Matthew Sharpe

I started writing very short stories because (1) I was stalled on the novel I’d been working on, (2) I had a stretch of life with only short bursts of time to write, and (3) I love how a good poem or song takes you down to the bottom of the well really fast and wanted to try to emulate that in a narrative.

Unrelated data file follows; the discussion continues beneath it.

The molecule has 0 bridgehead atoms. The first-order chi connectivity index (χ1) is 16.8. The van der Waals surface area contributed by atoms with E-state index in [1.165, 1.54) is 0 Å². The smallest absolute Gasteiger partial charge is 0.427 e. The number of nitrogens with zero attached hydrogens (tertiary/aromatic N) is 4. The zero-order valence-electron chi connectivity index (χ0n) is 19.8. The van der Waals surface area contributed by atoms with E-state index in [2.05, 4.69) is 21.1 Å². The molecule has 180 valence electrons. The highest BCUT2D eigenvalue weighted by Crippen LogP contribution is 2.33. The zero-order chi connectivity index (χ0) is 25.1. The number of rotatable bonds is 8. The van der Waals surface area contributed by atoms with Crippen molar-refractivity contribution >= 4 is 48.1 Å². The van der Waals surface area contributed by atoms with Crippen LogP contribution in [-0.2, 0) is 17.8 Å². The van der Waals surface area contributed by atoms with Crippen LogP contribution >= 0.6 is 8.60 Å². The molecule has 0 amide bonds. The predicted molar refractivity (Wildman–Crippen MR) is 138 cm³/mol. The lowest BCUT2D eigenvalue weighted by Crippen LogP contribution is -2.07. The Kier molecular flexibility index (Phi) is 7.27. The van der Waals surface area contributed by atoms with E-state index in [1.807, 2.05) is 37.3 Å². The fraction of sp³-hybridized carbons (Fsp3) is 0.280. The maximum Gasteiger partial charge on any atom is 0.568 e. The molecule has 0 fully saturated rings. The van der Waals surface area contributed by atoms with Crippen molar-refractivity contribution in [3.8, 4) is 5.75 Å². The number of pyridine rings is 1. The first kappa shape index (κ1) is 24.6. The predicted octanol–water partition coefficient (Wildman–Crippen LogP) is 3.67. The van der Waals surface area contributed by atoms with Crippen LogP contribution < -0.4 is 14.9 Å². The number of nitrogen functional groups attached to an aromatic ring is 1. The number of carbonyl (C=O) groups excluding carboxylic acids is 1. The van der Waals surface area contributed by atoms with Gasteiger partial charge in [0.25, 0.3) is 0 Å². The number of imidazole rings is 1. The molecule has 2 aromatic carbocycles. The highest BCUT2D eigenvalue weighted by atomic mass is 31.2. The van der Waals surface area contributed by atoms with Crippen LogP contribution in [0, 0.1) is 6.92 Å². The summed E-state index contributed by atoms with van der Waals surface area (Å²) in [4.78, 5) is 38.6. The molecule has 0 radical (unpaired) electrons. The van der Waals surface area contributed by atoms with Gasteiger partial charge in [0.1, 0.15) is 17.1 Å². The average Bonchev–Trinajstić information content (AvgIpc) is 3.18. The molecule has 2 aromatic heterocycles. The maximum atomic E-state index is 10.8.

Dorothy had been fired from her job because she was coming in late, taking long lunches, and selling fewer homes than any of the other agents. And that morning her seven-year- old son had called her stupid, mean, and worthless. A year ago her husband had been drunk and got into his car and drove it at full speed into another car, killing himself and the driver of the other car and that driver’s wife and two children. At least Dorothy was not still receiving phone calls from the parents of the man and woman her husband had killed, four people in their seventies saying horrible things into her phone, or sometimes just crying. Dorothy didn’t drink at all, she took her lumps sober. She picked up Bruce Junior from school, where his second grade teacher told Dorothy that her son was the most aggressive boy in class and regularly insulted and punched other children. The teacher didn’t know what to do with him. All of this within earshot of the boy. Dorothy and Bruce Junior walked home in stony silence. The moment the door shut behind them, Bruce started crying, and he couldn’t stop. Dorothy, only five feet tall, picked up her big, heavy son and carried him to his bed. The two of them lay there next to each other catatonic. After a while she said, “I’ll be right back.” She went into the kitchen and returned with the red velvet cake that a messenger had delivered that day, sent by the old woman whose son and grandchildren Dorothy’s husband had killed. The woman had attached a note saying “I’m so sorry.” Dorothy lay down beside Bruce Junior on his bed and began breaking off pieces of the soft, moist, heart-colored cake with her fingers and feeding them to Bruce Junior and herself. “Mm,” Bruce Junior said, “mmm.” The crumbs went everywhere. She hoped the cake wasn’t poisoned. She hoped it was baked with the concentrated kind of love that is a core component of grief, and that she and her son were taking the love inside themselves, they really needed it.